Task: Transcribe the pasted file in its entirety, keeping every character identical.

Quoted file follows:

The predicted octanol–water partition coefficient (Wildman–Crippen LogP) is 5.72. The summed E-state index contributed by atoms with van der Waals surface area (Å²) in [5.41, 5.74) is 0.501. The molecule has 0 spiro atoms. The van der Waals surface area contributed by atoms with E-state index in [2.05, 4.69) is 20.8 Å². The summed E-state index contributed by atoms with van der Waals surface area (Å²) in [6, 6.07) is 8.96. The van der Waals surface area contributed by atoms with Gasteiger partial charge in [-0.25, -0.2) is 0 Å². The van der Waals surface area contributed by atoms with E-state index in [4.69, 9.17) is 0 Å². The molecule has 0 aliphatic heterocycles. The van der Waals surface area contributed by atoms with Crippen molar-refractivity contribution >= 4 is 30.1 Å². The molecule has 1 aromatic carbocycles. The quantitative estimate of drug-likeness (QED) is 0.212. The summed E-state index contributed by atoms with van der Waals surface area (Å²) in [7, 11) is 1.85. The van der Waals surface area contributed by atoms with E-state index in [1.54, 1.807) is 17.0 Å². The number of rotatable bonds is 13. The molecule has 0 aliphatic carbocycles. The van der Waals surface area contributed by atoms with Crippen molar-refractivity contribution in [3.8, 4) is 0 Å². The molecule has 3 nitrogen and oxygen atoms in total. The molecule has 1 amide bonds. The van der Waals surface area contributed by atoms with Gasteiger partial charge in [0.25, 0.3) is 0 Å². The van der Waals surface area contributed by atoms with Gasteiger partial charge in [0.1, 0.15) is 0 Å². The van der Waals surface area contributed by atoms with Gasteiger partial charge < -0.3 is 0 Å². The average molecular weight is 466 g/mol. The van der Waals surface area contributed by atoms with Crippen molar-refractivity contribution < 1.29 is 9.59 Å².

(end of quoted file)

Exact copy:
The predicted octanol–water partition coefficient (Wildman–Crippen LogP) is 5.72. The summed E-state index contributed by atoms with van der Waals surface area (Å²) in [5.41, 5.74) is 0.501. The molecule has 0 spiro atoms. The van der Waals surface area contributed by atoms with E-state index in [2.05, 4.69) is 20.8 Å². The summed E-state index contributed by atoms with van der Waals surface area (Å²) in [6, 6.07) is 8.96. The van der Waals surface area contributed by atoms with Gasteiger partial charge in [-0.25, -0.2) is 0 Å². The van der Waals surface area contributed by atoms with E-state index in [4.69, 9.17) is 0 Å². The molecule has 0 aliphatic heterocycles. The van der Waals surface area contributed by atoms with Crippen molar-refractivity contribution >= 4 is 30.1 Å². The molecule has 1 aromatic carbocycles. The quantitative estimate of drug-likeness (QED) is 0.212. The summed E-state index contributed by atoms with van der Waals surface area (Å²) in [7, 11) is 1.85. The van der Waals surface area contributed by atoms with E-state index in [1.54, 1.807) is 17.0 Å². The number of rotatable bonds is 13. The molecule has 0 aliphatic carbocycles. The van der Waals surface area contributed by atoms with Crippen molar-refractivity contribution in [3.8, 4) is 0 Å². The molecule has 3 nitrogen and oxygen atoms in total. The molecule has 1 amide bonds. The van der Waals surface area contributed by atoms with Gasteiger partial charge in [0.25, 0.3) is 0 Å². The van der Waals surface area contributed by atoms with Gasteiger partial charge in [0.1, 0.15) is 0 Å². The van der Waals surface area contributed by atoms with Gasteiger partial charge < -0.3 is 0 Å². The average molecular weight is 466 g/mol. The van der Waals surface area contributed by atoms with Crippen molar-refractivity contribution < 1.29 is 9.59 Å².